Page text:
Boscov's will lay off 1,400 employees and immediately close 10 stores, the company said. Seven of the 10 were former Strawbridge's, Hecht's, and Kaufmann's stores that Macy's sold to Boscov's in 2006, when Macy's took over Federated Department Stores.
The New York Post reported in July that Boscov's had been cut off by half its suppliers after it struggled to make the 10 new stores profitable.
In the filing, Boscov's reported sales of $1.25 billion. It will continue operations with a $250 million credit line led by Bank of America.
"It's the perfect storm," Chairman and CEO Kenneth Lakin told the Baltimore Sun. "We tried to take advantage of an opportunity that we saw at the time. Nobody could have predicted that the liquidity and banking issues would have occurred like they did."
But retail consultant Mark Millman said Boscov's overreached and made poor deals in underperforming malls. "They took a lot of real estate and some of it wasn't prime at all," Millman told the Sun.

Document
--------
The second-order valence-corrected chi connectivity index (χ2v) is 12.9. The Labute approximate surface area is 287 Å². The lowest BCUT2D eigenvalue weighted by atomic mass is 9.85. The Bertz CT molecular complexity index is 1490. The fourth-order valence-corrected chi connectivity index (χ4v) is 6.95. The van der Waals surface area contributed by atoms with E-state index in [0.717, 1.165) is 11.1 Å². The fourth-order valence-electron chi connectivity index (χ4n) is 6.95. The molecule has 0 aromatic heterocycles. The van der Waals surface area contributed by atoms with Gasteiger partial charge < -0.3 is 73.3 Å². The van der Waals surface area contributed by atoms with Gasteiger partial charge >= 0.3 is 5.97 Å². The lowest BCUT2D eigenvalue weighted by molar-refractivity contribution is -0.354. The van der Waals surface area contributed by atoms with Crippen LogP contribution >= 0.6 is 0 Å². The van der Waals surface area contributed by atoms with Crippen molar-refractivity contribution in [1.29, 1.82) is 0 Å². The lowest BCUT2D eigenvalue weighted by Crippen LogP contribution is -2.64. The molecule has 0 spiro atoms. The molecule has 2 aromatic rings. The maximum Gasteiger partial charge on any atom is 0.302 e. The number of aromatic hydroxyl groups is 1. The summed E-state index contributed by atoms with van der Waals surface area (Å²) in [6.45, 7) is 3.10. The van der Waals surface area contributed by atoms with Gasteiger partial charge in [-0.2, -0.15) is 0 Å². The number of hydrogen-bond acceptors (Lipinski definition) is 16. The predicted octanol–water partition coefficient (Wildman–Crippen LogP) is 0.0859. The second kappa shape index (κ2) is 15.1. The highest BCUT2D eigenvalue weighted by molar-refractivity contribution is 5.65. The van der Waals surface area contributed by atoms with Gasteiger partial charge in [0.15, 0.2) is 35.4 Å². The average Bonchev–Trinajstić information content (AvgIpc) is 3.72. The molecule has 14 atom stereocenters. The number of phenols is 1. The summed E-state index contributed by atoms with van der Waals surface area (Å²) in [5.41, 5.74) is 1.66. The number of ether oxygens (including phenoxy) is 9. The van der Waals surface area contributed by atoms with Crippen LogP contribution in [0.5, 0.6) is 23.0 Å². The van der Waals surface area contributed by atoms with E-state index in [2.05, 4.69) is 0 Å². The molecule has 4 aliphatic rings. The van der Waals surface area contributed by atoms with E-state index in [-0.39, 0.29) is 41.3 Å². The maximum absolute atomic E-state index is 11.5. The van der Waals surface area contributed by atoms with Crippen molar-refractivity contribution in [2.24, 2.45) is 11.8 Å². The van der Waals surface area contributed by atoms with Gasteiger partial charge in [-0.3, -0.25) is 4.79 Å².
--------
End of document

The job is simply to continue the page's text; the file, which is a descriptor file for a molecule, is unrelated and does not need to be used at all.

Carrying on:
Boscov's is a little different from the over-leveraged national chains that have gone into bankruptcy this year. Based in Reading, Pa., it operates 49 stores in six Midatlantic states. They're department stores of a kind most of us haven't seen in a while, with appliances, toys, sporting goods, candy, greeting cards, and electronics for sale along with apparel and home furnishings.
The Boscov and Lakin families have owned the company since Solomon Boscov peddled goods door-to-door in Western Pennsylvania 97 years ago. In recent months, family members put $28 million into the chain to forestall bankruptcy, according to published reports.
"The middle-American consumer is hurting, so we are hurting," Lakin told the Pittsburgh Tribune-Review.